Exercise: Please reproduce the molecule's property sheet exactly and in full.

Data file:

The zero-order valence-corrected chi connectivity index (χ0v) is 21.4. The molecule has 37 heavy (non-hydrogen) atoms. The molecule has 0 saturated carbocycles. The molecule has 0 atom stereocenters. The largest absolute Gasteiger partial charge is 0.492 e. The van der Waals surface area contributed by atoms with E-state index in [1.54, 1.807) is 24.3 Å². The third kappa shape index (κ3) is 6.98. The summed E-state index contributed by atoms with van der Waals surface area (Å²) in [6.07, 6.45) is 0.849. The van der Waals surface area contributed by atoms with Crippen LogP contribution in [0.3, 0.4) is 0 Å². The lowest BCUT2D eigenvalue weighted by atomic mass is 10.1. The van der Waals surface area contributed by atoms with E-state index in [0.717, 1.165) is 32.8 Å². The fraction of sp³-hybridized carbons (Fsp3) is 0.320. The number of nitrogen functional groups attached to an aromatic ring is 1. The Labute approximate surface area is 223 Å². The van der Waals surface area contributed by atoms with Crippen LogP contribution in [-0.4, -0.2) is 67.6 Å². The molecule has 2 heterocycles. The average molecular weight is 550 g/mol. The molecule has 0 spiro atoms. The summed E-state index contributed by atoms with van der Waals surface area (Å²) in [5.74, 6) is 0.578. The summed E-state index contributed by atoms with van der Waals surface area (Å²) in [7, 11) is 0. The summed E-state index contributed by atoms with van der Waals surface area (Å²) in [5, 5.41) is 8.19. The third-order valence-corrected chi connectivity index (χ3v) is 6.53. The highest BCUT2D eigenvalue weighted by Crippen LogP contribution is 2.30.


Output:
The zero-order valence-corrected chi connectivity index (χ0v) is 21.4. The molecule has 37 heavy (non-hydrogen) atoms. The molecule has 0 saturated carbocycles. The molecule has 0 atom stereocenters. The largest absolute Gasteiger partial charge is 0.492 e. The van der Waals surface area contributed by atoms with E-state index in [1.54, 1.807) is 24.3 Å². The third kappa shape index (κ3) is 6.98. The summed E-state index contributed by atoms with van der Waals surface area (Å²) in [6.07, 6.45) is 0.849. The van der Waals surface area contributed by atoms with Crippen LogP contribution in [0.3, 0.4) is 0 Å². The lowest BCUT2D eigenvalue weighted by atomic mass is 10.1. The van der Waals surface area contributed by atoms with E-state index in [0.717, 1.165) is 32.8 Å². The fraction of sp³-hybridized carbons (Fsp3) is 0.320. The number of nitrogen functional groups attached to an aromatic ring is 1. The Labute approximate surface area is 223 Å². The van der Waals surface area contributed by atoms with Crippen LogP contribution in [-0.4, -0.2) is 67.6 Å². The molecule has 2 heterocycles. The average molecular weight is 550 g/mol. The molecule has 0 spiro atoms. The summed E-state index contributed by atoms with van der Waals surface area (Å²) in [5.74, 6) is 0.578. The summed E-state index contributed by atoms with van der Waals surface area (Å²) in [7, 11) is 0. The summed E-state index contributed by atoms with van der Waals surface area (Å²) in [5, 5.41) is 8.19. The third-order valence-corrected chi connectivity index (χ3v) is 6.53. The highest BCUT2D eigenvalue weighted by Crippen LogP contribution is 2.30.